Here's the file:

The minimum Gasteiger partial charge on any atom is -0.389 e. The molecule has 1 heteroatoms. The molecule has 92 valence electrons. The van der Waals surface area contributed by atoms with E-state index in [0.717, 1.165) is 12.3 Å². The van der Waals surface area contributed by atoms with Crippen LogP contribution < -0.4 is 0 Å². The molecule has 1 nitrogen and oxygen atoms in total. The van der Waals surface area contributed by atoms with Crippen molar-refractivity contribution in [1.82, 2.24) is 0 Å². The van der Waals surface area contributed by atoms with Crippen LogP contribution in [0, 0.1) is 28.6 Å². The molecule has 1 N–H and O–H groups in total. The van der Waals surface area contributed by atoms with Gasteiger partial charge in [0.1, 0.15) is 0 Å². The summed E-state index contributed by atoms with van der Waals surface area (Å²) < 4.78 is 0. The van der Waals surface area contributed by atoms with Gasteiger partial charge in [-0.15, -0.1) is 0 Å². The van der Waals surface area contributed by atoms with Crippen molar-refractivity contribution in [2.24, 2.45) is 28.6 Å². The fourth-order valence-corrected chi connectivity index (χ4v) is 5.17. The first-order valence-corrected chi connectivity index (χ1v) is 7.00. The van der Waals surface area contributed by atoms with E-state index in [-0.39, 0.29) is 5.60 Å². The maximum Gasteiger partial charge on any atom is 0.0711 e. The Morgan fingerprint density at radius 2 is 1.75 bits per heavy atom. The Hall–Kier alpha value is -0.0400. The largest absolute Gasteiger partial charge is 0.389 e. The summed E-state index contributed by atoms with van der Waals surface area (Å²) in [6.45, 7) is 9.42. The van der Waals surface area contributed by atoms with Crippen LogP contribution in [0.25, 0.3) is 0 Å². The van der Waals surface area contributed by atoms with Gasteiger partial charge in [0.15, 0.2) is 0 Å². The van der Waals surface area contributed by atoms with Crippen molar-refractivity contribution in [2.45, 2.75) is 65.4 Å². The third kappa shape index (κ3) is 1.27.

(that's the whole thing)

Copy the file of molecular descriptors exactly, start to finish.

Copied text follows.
The minimum Gasteiger partial charge on any atom is -0.389 e. The molecule has 1 heteroatoms. The molecule has 92 valence electrons. The van der Waals surface area contributed by atoms with E-state index in [0.717, 1.165) is 12.3 Å². The van der Waals surface area contributed by atoms with Crippen LogP contribution < -0.4 is 0 Å². The molecule has 1 nitrogen and oxygen atoms in total. The van der Waals surface area contributed by atoms with Crippen molar-refractivity contribution in [1.82, 2.24) is 0 Å². The van der Waals surface area contributed by atoms with Crippen LogP contribution in [0, 0.1) is 28.6 Å². The molecule has 1 N–H and O–H groups in total. The van der Waals surface area contributed by atoms with Gasteiger partial charge in [0.1, 0.15) is 0 Å². The summed E-state index contributed by atoms with van der Waals surface area (Å²) < 4.78 is 0. The van der Waals surface area contributed by atoms with Gasteiger partial charge in [-0.15, -0.1) is 0 Å². The van der Waals surface area contributed by atoms with Crippen molar-refractivity contribution in [2.24, 2.45) is 28.6 Å². The fourth-order valence-corrected chi connectivity index (χ4v) is 5.17. The first-order valence-corrected chi connectivity index (χ1v) is 7.00. The van der Waals surface area contributed by atoms with E-state index in [-0.39, 0.29) is 5.60 Å². The maximum Gasteiger partial charge on any atom is 0.0711 e. The Morgan fingerprint density at radius 2 is 1.75 bits per heavy atom. The Hall–Kier alpha value is -0.0400. The largest absolute Gasteiger partial charge is 0.389 e. The summed E-state index contributed by atoms with van der Waals surface area (Å²) in [6.45, 7) is 9.42. The van der Waals surface area contributed by atoms with Crippen LogP contribution in [0.25, 0.3) is 0 Å². The van der Waals surface area contributed by atoms with Gasteiger partial charge in [0.15, 0.2) is 0 Å². The van der Waals surface area contributed by atoms with Crippen molar-refractivity contribution in [2.45, 2.75) is 65.4 Å². The third kappa shape index (κ3) is 1.27.